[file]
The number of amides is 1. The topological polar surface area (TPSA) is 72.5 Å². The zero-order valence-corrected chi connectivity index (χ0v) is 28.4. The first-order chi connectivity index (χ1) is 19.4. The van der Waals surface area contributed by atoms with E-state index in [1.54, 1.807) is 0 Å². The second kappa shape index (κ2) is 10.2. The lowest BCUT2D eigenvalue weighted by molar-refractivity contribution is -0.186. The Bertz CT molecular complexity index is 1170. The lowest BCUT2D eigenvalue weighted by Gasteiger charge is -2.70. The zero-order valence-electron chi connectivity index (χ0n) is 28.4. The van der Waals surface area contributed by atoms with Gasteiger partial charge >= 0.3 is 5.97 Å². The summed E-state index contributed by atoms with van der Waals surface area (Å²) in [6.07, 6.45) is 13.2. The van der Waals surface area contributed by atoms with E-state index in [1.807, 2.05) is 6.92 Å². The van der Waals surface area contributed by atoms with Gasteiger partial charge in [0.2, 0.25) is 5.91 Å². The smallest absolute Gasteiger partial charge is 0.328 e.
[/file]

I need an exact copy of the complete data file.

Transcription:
The number of amides is 1. The topological polar surface area (TPSA) is 72.5 Å². The zero-order valence-corrected chi connectivity index (χ0v) is 28.4. The first-order chi connectivity index (χ1) is 19.4. The van der Waals surface area contributed by atoms with E-state index in [1.54, 1.807) is 0 Å². The second kappa shape index (κ2) is 10.2. The lowest BCUT2D eigenvalue weighted by molar-refractivity contribution is -0.186. The Bertz CT molecular complexity index is 1170. The lowest BCUT2D eigenvalue weighted by Gasteiger charge is -2.70. The zero-order valence-electron chi connectivity index (χ0n) is 28.4. The van der Waals surface area contributed by atoms with Gasteiger partial charge >= 0.3 is 5.97 Å². The summed E-state index contributed by atoms with van der Waals surface area (Å²) in [6.07, 6.45) is 13.2. The van der Waals surface area contributed by atoms with E-state index in [1.807, 2.05) is 6.92 Å². The van der Waals surface area contributed by atoms with Gasteiger partial charge in [0.2, 0.25) is 5.91 Å². The smallest absolute Gasteiger partial charge is 0.328 e.